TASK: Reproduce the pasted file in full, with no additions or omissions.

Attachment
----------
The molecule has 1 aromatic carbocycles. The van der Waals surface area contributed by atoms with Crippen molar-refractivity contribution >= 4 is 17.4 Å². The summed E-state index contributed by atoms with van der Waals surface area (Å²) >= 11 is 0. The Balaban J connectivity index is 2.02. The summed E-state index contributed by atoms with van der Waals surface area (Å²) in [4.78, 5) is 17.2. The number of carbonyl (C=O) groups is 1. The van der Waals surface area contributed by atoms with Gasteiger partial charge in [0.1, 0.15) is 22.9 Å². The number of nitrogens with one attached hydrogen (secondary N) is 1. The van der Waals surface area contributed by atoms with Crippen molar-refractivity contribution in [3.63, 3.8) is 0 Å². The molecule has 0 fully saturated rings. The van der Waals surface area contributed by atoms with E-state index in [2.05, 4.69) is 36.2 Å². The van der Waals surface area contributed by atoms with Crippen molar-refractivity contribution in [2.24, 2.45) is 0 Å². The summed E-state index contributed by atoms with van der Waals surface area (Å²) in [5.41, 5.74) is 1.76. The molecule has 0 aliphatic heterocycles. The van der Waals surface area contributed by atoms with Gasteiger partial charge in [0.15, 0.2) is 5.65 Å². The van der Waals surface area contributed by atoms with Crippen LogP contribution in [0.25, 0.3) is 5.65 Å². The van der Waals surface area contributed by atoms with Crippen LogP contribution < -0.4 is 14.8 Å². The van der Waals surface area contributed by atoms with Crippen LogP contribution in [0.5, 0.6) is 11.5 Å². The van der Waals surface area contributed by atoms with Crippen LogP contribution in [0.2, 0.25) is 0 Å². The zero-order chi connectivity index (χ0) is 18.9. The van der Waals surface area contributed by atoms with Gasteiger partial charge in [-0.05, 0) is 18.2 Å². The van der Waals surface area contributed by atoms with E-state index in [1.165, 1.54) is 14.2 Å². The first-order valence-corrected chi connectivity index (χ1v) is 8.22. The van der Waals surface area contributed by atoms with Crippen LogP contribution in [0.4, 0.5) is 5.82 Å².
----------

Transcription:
The molecule has 1 aromatic carbocycles. The van der Waals surface area contributed by atoms with Crippen molar-refractivity contribution >= 4 is 17.4 Å². The summed E-state index contributed by atoms with van der Waals surface area (Å²) >= 11 is 0. The Balaban J connectivity index is 2.02. The summed E-state index contributed by atoms with van der Waals surface area (Å²) in [4.78, 5) is 17.2. The number of carbonyl (C=O) groups is 1. The van der Waals surface area contributed by atoms with Gasteiger partial charge in [0.1, 0.15) is 22.9 Å². The number of nitrogens with one attached hydrogen (secondary N) is 1. The van der Waals surface area contributed by atoms with Crippen molar-refractivity contribution in [3.63, 3.8) is 0 Å². The molecule has 0 fully saturated rings. The van der Waals surface area contributed by atoms with E-state index in [2.05, 4.69) is 36.2 Å². The van der Waals surface area contributed by atoms with Crippen molar-refractivity contribution in [2.24, 2.45) is 0 Å². The summed E-state index contributed by atoms with van der Waals surface area (Å²) in [5.41, 5.74) is 1.76. The molecule has 0 aliphatic heterocycles. The van der Waals surface area contributed by atoms with Gasteiger partial charge in [0.15, 0.2) is 5.65 Å². The van der Waals surface area contributed by atoms with Crippen LogP contribution in [0.25, 0.3) is 5.65 Å². The van der Waals surface area contributed by atoms with Crippen LogP contribution < -0.4 is 14.8 Å². The van der Waals surface area contributed by atoms with Crippen LogP contribution in [0.5, 0.6) is 11.5 Å². The van der Waals surface area contributed by atoms with Crippen LogP contribution in [0.2, 0.25) is 0 Å². The zero-order chi connectivity index (χ0) is 18.9. The van der Waals surface area contributed by atoms with Gasteiger partial charge in [-0.05, 0) is 18.2 Å². The van der Waals surface area contributed by atoms with E-state index in [1.165, 1.54) is 14.2 Å². The first-order valence-corrected chi connectivity index (χ1v) is 8.22. The van der Waals surface area contributed by atoms with Crippen LogP contribution in [0.4, 0.5) is 5.82 Å².